Over recent years that power has been reduced. Often because of that oft-quoted phrase, ‘You are only doing this ‘cos I’m black.’ That was rarely the case, although I’ll not defend the occasional racist. 

It had an important influence. Everyone knew we had that power. It was rarely questioned. It helped to continue the reputation that we then enjoyed, with cries of ‘Aren’t our police wonderful!’

As a police sergeant I had an important duty. A person brought before me, having been detained  was taken to the Charge Room. There the arresting officer would describe the actions taken before the arrest, and the reason for the arrest. I would question both the officer and the arrested person.

At that point I would make a decision. Should this person be charged, and for what offence? Was there sufficient evidence to justify that charge?

If there was, in my opinion, insufficient evidence the person would be released. On some occasions they were bailed to reappear at a later stage, if further enquiries were needed.

Or they were formally charged and cautioned.

They would appear at the local Magistrates Court as soon as practicable.

My part in the operation normally ended at that stage.

As I left the police, to go to university, I was interviewed by my local Commander. Asked why I was leaving I said we were losing touch with the people. Young officers were no longer walking the streets, getting to know people. Instead they were, in pairs, in cars responding to emergency calls. The young officers believed that everyone they met was stressed, or a criminal. Decent folk did not enter their lives.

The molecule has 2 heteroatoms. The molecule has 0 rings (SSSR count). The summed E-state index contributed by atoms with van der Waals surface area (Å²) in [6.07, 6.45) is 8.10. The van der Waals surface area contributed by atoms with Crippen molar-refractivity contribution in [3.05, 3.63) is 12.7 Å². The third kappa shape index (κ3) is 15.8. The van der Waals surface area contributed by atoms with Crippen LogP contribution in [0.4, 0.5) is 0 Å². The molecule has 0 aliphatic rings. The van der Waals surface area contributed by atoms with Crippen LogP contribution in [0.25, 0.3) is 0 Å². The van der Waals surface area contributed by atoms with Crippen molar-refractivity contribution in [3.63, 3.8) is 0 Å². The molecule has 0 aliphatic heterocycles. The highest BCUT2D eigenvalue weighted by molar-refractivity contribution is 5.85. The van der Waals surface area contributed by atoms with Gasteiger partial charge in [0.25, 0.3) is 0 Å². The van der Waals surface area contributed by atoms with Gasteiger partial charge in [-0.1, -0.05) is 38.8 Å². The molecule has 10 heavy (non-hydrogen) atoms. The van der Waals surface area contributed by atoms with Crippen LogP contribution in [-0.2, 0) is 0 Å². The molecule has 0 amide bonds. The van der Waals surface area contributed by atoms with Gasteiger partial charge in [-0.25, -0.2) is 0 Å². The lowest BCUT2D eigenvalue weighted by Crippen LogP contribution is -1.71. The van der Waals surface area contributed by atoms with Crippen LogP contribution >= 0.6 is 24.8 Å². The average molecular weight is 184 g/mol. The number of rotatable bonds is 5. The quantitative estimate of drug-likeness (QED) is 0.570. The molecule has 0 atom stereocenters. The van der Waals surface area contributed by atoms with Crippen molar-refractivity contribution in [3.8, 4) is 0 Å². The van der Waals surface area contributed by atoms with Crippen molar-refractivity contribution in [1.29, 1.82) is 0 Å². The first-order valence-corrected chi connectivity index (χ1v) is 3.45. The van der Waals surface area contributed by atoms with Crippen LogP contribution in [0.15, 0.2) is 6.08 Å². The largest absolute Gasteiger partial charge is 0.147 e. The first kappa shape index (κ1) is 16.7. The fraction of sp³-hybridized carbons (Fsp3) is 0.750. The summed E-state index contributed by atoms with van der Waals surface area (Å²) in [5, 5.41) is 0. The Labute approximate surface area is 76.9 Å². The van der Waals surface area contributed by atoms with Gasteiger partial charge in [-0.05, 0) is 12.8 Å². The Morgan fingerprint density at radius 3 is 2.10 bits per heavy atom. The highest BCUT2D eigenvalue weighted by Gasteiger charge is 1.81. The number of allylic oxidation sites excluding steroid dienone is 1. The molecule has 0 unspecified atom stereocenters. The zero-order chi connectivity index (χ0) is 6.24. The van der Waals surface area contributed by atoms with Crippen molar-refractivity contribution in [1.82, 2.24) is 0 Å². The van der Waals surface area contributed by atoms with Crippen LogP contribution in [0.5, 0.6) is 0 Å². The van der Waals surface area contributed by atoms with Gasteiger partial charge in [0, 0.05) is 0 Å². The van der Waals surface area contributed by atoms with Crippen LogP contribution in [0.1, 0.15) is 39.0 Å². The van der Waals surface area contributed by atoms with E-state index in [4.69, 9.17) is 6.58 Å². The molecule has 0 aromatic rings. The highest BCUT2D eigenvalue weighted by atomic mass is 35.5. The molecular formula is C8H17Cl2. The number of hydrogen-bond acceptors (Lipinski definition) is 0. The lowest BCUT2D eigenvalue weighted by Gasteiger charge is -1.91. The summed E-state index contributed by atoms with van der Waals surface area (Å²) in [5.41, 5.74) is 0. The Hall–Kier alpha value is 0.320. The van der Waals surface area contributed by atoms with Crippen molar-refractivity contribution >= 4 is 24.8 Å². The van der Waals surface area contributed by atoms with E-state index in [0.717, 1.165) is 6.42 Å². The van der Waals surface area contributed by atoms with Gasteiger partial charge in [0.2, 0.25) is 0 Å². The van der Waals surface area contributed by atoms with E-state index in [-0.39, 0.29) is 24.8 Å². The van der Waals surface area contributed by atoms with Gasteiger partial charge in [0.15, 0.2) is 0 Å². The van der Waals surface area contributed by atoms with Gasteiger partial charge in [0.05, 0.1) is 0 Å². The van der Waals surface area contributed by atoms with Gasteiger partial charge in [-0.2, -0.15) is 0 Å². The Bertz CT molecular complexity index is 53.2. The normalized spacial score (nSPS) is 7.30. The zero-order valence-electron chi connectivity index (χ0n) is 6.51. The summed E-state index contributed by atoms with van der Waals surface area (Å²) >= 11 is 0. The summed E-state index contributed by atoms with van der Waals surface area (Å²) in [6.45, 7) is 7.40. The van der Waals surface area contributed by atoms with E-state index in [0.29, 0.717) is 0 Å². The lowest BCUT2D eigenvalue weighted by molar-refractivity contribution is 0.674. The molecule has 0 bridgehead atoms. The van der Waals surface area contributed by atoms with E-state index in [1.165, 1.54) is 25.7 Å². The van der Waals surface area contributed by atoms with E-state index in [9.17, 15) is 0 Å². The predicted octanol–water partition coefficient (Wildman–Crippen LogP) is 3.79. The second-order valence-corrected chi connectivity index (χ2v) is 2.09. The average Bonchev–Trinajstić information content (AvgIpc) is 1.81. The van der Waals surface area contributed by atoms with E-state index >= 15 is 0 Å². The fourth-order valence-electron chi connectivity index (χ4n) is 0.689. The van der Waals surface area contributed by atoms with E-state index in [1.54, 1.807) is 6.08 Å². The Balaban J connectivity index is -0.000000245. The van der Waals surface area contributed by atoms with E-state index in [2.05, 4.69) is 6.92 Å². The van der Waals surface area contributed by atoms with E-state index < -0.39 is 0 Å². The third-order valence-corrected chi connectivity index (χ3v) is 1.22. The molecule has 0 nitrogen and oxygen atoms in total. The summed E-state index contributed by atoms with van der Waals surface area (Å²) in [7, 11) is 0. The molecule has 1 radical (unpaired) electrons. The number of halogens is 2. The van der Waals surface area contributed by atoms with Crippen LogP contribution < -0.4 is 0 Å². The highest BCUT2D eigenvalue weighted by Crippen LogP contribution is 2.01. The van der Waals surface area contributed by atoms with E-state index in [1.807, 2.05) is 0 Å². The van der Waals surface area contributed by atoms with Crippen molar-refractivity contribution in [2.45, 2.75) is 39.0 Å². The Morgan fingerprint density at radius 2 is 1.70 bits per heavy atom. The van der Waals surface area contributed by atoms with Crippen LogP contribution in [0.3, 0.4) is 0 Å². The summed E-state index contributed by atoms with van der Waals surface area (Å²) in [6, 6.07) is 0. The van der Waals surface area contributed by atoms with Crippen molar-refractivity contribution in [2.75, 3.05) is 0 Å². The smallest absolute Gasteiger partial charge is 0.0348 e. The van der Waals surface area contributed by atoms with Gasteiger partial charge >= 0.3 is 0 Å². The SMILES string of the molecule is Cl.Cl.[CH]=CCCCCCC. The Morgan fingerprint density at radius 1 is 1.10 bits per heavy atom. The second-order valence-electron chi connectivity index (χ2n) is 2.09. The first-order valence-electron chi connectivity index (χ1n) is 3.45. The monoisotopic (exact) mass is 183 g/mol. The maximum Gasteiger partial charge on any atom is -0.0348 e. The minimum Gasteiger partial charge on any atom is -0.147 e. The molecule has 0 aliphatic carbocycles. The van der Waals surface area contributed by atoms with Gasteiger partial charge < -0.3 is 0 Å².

My Commander told me he’d mark my papers, not to be re-employed without a fundamental change of attitude.

So ended my career as a police officer. Months later my marriage collapsed.

Weekly Moan

Doesn’t time fly – and I’ve not been well. Busy day today, Had breakfast, put first load of washing in machine. Discovered that a similar version of my little hovel was on the market for over twice the price. No idea why. Estate agents suggest it’s in a better area. That’s not true: they may have a convent up the road, but we have a Catholic Church, a restaurant, and a wine bar just 200 metres away. They have a long uphill walk into town, and it’s on a main road.

Never mind. I pumped up air on car tyres, checked oil and water. I know there’s a brake bulb blown but that will have to wait until the car is serviced next week.

Joy of joys. I bought a replacement key for my Smart car on eBay. It was quite simple to split the old key apart, clip one piece of the new key into place, and, bingo, I’d saved £200, that’s what Mercedes Benz had wanted to charge me. To make life really sweet I went to see the Parts Department at the local Mercedes-Benz garage, and they have repaid the £70 deposit I’d paid way back in August.